Are you considering a Company Voluntary Arrangement (CVA) to rescue your business? Here are answers to some of the main questions you will have.
- Which debts are included in a CVA?
- How much has to be paid into a CVA?
- What does a CVA cost?
- What happens to Directors Guarantees?
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Which debts can be included in a CVA?
Any unsecured debts that a company owes can be included in a CVA. This includes bank loans, credit cards, overdrafts and trade debts due to suppliers. In addition HMRC arrears such as unpaid Corporation Tax, VAT and PAYE.
Lease agreements can also be included in the Arrangement. The landlord’s claim will normally be restricted to 12 months.
Generally speaking secured debt cannot be included. These are things like a mortgage on a property or Hire Purchase agreements. These must be paid or the company will risk the repossession of the property they are secured against.
How much has to be paid into a CVA?
There is no legal minimum or maximum amount that has to be paid into a CVA. The amount that the company pays will vary depending on the specific circumstances of the business.
The monthly payments will normally be based on a sum that the business can reasonably afford. This is after all of its overheads and monthly running costs are taken into account. After the agreement is over any debt left unpaid will be written off.
If the business is able to raise any cash lump sums through the sale of assets or by other means these may also be paid into the Arrangement as cash injections.
Cash injections during the course of the Arrangement normally just increase the overall return to creditors. They do not automatically reduce its length.
How long does a CVA last?
A Company Voluntary Arrangement is designed to allow the company to pay back as much of the debt that it owes in a reasonable period of time. Generally speaking it will last between 3-5 years.
The 3-5 year period over which a CVA runs has become a standard. It is generally acceptable to most creditors. However it is possible for creditors to demand that an Arrangement runs for longer than 5 years.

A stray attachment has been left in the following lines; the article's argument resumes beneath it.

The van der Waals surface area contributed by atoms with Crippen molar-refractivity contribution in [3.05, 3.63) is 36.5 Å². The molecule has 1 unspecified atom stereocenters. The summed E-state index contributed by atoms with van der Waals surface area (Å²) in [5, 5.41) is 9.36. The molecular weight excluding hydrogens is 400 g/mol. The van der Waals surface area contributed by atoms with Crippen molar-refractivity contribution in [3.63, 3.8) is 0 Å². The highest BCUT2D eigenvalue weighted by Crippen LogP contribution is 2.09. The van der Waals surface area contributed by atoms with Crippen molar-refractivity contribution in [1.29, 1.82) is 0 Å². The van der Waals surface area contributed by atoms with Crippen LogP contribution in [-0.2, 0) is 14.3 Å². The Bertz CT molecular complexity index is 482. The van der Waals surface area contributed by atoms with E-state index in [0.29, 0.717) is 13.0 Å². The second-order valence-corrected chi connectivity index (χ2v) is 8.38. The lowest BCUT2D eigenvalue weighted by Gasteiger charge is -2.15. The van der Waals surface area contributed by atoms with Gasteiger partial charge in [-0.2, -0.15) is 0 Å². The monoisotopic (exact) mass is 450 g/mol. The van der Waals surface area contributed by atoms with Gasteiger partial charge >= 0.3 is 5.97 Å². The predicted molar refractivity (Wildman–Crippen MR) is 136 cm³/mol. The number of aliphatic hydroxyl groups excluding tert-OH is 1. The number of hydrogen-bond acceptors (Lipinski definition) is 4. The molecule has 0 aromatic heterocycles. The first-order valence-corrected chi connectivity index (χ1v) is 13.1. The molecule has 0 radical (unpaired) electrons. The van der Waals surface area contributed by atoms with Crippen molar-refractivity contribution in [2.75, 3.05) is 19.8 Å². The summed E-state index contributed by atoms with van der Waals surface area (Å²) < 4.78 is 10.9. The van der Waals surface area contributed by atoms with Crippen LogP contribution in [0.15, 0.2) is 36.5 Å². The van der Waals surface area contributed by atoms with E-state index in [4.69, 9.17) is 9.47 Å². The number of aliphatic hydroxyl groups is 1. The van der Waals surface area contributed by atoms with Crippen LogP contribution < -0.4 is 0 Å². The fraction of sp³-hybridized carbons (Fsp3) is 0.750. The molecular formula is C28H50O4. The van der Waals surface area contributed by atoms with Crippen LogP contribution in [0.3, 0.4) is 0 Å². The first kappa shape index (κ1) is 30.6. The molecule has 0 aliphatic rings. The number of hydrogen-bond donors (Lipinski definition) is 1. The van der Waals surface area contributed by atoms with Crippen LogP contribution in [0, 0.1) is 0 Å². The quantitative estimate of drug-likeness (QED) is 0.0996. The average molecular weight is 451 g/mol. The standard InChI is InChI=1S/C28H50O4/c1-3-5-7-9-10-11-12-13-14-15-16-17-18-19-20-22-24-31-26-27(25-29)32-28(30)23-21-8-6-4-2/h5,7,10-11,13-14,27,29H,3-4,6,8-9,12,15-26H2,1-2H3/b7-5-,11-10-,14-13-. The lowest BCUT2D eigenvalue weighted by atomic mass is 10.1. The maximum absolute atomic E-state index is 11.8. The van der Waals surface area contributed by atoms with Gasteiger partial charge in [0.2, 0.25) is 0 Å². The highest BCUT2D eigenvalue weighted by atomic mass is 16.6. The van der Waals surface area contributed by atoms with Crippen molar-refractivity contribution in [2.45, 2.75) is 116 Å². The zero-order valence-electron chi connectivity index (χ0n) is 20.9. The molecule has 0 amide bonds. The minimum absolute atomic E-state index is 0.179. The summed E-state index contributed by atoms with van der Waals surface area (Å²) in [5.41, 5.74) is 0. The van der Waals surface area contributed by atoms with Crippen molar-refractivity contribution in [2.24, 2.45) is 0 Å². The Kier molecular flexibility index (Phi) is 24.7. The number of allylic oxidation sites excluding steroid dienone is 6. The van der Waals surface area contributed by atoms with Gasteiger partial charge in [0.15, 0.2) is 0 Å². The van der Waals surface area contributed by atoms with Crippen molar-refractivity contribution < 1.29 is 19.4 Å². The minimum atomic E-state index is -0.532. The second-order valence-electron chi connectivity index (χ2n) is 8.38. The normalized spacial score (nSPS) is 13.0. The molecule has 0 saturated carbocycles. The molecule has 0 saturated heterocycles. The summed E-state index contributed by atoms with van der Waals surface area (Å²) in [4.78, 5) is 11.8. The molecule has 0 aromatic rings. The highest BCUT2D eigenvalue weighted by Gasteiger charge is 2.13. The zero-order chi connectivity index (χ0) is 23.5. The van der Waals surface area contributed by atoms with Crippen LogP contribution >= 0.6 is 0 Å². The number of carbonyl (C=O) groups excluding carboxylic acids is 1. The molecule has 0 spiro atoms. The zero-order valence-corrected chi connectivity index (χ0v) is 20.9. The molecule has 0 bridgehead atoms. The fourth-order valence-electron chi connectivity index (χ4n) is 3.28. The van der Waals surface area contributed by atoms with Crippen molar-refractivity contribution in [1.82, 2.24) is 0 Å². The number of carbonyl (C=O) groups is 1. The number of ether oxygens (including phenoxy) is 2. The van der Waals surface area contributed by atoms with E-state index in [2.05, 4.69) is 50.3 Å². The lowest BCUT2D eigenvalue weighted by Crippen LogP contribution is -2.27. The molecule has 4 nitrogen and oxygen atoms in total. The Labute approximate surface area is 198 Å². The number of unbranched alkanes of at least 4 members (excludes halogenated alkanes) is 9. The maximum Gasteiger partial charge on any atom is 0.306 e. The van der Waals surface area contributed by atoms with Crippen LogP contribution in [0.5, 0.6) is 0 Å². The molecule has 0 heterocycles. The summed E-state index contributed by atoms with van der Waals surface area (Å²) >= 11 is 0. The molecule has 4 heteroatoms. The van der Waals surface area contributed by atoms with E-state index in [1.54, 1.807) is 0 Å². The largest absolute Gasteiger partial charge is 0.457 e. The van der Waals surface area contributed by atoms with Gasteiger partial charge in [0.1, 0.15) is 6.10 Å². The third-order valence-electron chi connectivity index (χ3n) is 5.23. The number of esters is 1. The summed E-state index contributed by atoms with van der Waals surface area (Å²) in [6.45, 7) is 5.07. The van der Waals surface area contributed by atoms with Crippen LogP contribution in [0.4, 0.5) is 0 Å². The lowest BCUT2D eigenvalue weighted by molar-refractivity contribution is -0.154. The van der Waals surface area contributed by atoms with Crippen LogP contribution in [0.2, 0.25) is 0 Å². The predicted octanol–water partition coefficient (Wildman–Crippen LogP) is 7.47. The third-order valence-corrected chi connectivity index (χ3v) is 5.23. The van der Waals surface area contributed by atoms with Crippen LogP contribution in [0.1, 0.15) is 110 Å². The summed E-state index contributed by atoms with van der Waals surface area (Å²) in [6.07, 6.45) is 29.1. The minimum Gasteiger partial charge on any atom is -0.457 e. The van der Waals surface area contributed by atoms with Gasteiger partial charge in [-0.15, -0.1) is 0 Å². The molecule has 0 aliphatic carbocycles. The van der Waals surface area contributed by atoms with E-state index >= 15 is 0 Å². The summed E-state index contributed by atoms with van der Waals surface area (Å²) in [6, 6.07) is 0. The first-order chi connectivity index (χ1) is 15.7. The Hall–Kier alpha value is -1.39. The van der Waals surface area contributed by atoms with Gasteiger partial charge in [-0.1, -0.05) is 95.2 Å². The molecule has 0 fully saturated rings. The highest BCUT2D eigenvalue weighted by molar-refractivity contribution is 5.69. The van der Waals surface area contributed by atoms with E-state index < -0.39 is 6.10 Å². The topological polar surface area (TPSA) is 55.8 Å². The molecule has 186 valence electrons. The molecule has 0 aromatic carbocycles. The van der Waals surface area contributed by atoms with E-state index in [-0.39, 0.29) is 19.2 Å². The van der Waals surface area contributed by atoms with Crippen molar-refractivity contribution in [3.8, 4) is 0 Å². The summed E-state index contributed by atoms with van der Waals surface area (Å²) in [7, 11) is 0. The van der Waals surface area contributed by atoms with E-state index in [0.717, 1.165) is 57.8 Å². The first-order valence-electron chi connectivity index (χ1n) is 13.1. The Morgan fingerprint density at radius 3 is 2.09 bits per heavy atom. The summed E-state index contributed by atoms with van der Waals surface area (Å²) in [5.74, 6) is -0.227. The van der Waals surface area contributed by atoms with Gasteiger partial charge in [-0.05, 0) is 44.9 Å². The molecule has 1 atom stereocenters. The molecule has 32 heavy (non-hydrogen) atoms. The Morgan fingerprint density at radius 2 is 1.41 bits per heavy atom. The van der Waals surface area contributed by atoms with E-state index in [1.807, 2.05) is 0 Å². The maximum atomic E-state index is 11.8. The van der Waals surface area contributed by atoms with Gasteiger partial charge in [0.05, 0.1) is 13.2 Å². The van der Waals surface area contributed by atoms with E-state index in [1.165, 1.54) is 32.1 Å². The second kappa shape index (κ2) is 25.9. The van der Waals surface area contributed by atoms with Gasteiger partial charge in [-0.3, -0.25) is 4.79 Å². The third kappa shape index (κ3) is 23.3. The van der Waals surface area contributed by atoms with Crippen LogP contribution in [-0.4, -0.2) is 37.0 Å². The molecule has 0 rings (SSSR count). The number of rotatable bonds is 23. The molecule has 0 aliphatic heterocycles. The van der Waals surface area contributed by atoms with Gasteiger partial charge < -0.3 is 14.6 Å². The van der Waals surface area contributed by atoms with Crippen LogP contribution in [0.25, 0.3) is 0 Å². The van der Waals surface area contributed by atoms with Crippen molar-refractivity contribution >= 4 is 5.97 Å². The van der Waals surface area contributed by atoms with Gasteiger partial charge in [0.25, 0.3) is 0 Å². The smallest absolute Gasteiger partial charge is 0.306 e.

Creditors may request a longer Arrangement if they feel that the amount that can be repaid within 5 years is unreasonably low. If it were to happen the Directors would have to agree to these terms. They can disagree. However it is unlikely that the Arrangement would then be accepted.
What does a CVA Cost?
There are various costs associated with a CVA. Generally a Statement of Affairs fee will be charged up front. This is the charge for analysing and documenting the current financial position and what the company can afford to pay.
Once the Arrangement is up and running further fees will be changed. These include a Nominee Fee and Supervisory Fees.
The company does not normally have to find extra funds to pay Nominee or Supervisory fees. They are taken out of the standard contributions that are made into the Arrangement.
What happens to Director Guarantees in a CVA?
The fact that a Company Voluntary Arrangement has started means that the company is insolvent. In other words it is not in a position to repay its debts.
In these circumstances if any of the debts have been guaranteed the bank will demand that the guarantor pays the balance. The bank will normally be happy to agree a sensible repayment plan with any Director who has given a guarantee. However they will use legal proceedings to enforce payment if necessary.
If a company starts a CVA the Directors will need to plan for how they will repay any debts they have guaranteed. This may involve implementing a personal debt solution such as an IVA.